In case you have deeply nested function calls, then passing all the required functions at the lower levels all the way from the top can produce some cumbersome code. Therefore I am very interested in reading about alternatives to better handle a scenario like this.

  • Tell me what is the problem again? Just say it in 15 words or less (it's the reason your post title is terrible). Start with the 3 words "How do I" or "How can I". – Robert Harvey Jun 23 '16 at 19:40
  • Have a look at extension methods. Extension methods are a great way to tame some of this complexity. – Robert Harvey Jun 23 '16 at 19:43
  • 1
    Naming temporary results to make an expression more maintainable is perfectly okay. Just don't reuse the variable. Interesting things start when you don't know how the functions you pass are combined by FuncLevel1, and cannot just reproduce it locally. – 9000 Jun 23 '16 at 19:44
  • 1
    Consider whether you need your function to vary so much. If you are always going to call FuncLevel1 with FuncLevel2 and FuncLevel3, there's no need to have them as parameters. – Andrew Piliser Jun 23 '16 at 22:06
  • 1
    @CarlosRodriguez You might want to explain why you need to mock the functions in unit tests. If you are unit testing at the level of individual functions, you may be over-engineering the testing code. – Frank Hileman Jun 24 '16 at 16:50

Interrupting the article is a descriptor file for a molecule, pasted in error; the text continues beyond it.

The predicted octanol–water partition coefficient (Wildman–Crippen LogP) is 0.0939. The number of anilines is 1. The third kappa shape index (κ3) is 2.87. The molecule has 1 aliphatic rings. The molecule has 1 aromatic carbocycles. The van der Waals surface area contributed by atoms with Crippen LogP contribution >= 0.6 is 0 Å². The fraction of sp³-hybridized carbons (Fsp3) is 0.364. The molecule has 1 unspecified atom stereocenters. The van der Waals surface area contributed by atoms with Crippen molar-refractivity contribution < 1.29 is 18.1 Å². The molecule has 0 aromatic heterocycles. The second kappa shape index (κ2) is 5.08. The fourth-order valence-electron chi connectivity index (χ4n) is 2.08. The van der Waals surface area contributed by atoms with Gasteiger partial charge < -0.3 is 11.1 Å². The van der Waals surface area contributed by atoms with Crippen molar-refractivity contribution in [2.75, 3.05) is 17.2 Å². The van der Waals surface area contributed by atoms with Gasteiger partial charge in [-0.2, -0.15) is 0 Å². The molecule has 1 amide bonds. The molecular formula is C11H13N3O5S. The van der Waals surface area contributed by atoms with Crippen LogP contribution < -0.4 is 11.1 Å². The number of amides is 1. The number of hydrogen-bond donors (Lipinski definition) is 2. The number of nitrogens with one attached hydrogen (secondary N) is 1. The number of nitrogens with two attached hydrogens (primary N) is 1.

0

In a functional language like F#, you could take advantage of partial application. That is, FuncLevel1 only has one function parameter, FuncLevel2 and it already contains FuncLevel3 inside it:

let funcLevel1 (funcLevel2 : int -> int) (param1 : int) (param2 : int) : int =
    let result = funcLevel2 param1 + param2;
    result

let funcLevel2 (funcLevel3 : int -> int) (param1 : int) : int =
    let result = funcLevel3 param1
    result

Usage:

let result = funcLevel1 (funcLevel2 funcLevel3) 5 10

In C#, you could model the functions the same way too:

public static int FuncLevel1(
    Func<int, int> FuncLevel2,
    int param1,
    int param2)
{
    var result = FuncLevel2(param1) + param2;
    return result;  
}

The question is how to perform the partial application. C# does not support it directly, but you can emulate it using lambdas:

var res = FuncLevel1(i => FuncLevel2(FuncLevel3, i), 5, 10);

Another option would be to write a helper method that does the partial application:

public static Func<T2, T3> PApply<T1, T2, T3>(Func<T1, T2, T3> func, T1 arg1)
{
    return arg2 => func(arg1, arg2);
}

But when you try to use it:

var res = FuncLevel1(PApply(FuncLevel2, FuncLevel3), 5, 10);

you get a compile time error about not being able to infer type arguments. That error is fixable, but it results in worse code than the lambda version, so I would stick with that.

  • Thank you for the answer. Using lambdas to emulate partial application is a good idea, but I wonder how would that scale if you deeply nested functions. Don't you think code will become unmanageable? Do you have any suggestions? I realize that maybe you shouldn't write your application in such a way, but I am just trying to take this idea to the limit. :-) – Carlos Rodriguez Jun 29 '16 at 11:45
  • @CarlosRodriguez You would have to measure, but I imagine it could become a problem in code that's very performance sensitive. You could probably create a custom delegate-like type that is optimized for efficient PApply to work around that. – svick Jun 29 '16 at 12:16